Reach out to us today!

 

Tips and Preparation for a US Visa Interview

Applying for a visa in the United States is rather similar to applying for citizenship. The process can be lengthy and arduous. Just like applying for citizenship, visa applicants will undergo an interview when they arrive at the consulate. If you are new to the process, it is important to familiarize yourself with this part of the application. To help you prepare, we put together some important tips that are guaranteed to help you in your interview. 

Clearly Explain Your Ties To Your Home Country 

When applying for a United States visa, a consular officer will likely question your reasons for returning to your home country. In this case, you have to make your reasons clear and show that they are stronger than remaining in the United States, where you would be considering an intending immigrant. Strong ties to your home country can include family, financial prospects, investments, and similar reasons. 

Come With All The Necessary Documents 

Even if you have sent over documentation when you applied, a consular officer will still expect you to come with important written documents. These written documents should be clear to the officer and you must quickly explain what they signify. You should even come prepared with copies in case they are requested or needed when reviewing your application.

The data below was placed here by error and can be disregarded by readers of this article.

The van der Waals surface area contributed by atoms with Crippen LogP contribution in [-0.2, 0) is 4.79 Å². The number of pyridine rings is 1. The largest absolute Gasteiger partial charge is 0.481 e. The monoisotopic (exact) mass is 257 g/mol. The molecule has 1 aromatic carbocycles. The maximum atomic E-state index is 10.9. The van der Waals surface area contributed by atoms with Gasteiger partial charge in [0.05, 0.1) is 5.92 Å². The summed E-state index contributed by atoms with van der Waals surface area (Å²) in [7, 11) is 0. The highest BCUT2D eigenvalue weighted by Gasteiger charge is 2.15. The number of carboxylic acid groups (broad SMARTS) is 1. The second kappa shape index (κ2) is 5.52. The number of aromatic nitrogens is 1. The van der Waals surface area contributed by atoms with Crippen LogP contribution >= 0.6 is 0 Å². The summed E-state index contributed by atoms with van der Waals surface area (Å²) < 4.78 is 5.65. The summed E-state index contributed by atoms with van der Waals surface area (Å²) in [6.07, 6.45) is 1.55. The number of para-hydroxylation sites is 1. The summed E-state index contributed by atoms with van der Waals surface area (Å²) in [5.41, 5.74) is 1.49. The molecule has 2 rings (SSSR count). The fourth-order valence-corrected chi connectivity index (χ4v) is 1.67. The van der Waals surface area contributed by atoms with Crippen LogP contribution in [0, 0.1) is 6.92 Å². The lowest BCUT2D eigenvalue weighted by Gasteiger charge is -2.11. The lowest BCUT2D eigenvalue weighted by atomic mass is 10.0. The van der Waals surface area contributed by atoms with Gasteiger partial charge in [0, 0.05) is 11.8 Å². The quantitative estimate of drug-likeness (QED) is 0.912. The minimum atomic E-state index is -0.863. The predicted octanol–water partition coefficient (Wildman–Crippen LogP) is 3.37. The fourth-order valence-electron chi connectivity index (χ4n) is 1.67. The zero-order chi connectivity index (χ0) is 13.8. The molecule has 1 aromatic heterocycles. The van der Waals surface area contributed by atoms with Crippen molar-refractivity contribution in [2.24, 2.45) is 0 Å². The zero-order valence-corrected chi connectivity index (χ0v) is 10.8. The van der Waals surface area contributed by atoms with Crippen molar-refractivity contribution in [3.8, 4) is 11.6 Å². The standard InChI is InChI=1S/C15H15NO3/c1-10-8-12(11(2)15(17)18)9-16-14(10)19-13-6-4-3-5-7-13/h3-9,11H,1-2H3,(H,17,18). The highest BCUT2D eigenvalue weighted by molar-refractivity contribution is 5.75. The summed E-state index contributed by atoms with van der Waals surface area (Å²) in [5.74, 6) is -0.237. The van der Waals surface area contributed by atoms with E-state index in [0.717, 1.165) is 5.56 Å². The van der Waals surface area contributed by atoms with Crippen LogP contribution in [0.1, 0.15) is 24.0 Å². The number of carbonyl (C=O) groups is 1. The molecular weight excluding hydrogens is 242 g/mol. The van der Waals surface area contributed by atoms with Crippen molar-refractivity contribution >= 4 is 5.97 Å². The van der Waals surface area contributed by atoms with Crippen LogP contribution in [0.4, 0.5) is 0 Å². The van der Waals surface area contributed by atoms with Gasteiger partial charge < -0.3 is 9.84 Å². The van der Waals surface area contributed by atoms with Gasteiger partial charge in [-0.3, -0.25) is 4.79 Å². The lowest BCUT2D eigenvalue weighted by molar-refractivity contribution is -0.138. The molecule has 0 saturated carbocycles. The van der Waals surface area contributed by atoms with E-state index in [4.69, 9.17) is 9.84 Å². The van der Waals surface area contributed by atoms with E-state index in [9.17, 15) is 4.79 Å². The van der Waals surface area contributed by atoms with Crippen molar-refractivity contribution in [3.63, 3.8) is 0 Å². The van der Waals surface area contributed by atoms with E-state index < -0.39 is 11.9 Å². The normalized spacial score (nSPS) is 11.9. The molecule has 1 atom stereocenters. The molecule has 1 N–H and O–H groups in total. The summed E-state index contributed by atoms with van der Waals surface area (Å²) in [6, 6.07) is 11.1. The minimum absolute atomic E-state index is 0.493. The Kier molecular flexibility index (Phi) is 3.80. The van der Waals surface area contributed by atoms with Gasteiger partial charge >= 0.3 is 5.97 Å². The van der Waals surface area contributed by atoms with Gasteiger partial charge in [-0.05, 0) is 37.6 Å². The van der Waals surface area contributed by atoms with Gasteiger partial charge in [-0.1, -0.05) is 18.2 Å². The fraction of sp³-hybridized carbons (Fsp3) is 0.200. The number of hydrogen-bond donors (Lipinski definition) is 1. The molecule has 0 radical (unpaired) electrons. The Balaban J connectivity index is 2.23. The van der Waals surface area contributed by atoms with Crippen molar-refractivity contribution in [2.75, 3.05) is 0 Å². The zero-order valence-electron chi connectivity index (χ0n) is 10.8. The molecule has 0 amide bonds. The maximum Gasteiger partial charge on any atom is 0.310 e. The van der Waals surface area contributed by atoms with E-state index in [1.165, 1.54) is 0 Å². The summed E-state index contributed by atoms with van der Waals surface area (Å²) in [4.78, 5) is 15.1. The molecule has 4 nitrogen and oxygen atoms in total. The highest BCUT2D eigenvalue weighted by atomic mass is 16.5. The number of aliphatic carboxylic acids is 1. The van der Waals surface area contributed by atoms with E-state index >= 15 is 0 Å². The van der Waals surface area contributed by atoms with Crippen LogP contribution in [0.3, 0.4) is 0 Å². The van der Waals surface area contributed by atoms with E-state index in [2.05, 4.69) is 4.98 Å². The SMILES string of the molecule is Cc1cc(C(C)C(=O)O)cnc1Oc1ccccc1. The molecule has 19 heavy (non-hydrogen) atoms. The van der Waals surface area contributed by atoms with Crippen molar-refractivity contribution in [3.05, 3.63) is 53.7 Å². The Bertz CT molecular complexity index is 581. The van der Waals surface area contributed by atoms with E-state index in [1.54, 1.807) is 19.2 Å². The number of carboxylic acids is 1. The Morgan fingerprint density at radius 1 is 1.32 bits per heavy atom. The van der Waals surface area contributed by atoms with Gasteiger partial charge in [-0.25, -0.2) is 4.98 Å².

Expect The Interview To Be Conducted In English 

Even if the consulate is located in your home country, you should come prepared and anticipate that they will be communicating with you in English. Officials recommend that you practice speaking in English or holding a conversation in English with a native English speaker prior to your interview. If you are coming to the United States solely to study English, be able to explain how speaking the language will be useful in your native country. 

Be Ready To Discuss Credentials